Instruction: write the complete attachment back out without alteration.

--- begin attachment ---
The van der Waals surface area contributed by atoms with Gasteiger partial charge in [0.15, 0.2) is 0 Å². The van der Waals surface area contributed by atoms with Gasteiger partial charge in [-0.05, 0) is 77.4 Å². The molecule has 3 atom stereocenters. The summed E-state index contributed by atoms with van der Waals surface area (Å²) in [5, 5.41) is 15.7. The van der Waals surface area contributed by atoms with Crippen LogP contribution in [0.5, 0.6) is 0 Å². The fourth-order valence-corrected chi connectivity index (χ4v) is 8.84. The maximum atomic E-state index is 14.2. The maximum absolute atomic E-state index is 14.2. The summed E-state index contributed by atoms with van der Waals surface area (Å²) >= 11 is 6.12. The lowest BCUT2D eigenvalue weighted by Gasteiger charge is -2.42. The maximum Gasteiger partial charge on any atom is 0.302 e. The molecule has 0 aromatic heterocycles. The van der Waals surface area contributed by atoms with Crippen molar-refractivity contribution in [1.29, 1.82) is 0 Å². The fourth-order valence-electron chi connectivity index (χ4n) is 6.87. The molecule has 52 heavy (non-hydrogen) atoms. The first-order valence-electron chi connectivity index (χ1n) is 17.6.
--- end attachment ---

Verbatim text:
The van der Waals surface area contributed by atoms with Gasteiger partial charge in [0.15, 0.2) is 0 Å². The van der Waals surface area contributed by atoms with Gasteiger partial charge in [-0.05, 0) is 77.4 Å². The molecule has 3 atom stereocenters. The summed E-state index contributed by atoms with van der Waals surface area (Å²) in [5, 5.41) is 15.7. The van der Waals surface area contributed by atoms with Crippen LogP contribution in [0.5, 0.6) is 0 Å². The fourth-order valence-corrected chi connectivity index (χ4v) is 8.84. The maximum atomic E-state index is 14.2. The maximum absolute atomic E-state index is 14.2. The summed E-state index contributed by atoms with van der Waals surface area (Å²) >= 11 is 6.12. The lowest BCUT2D eigenvalue weighted by Gasteiger charge is -2.42. The maximum Gasteiger partial charge on any atom is 0.302 e. The molecule has 0 aromatic heterocycles. The van der Waals surface area contributed by atoms with Crippen molar-refractivity contribution in [1.29, 1.82) is 0 Å². The fourth-order valence-electron chi connectivity index (χ4n) is 6.87. The molecule has 52 heavy (non-hydrogen) atoms. The first-order valence-electron chi connectivity index (χ1n) is 17.6.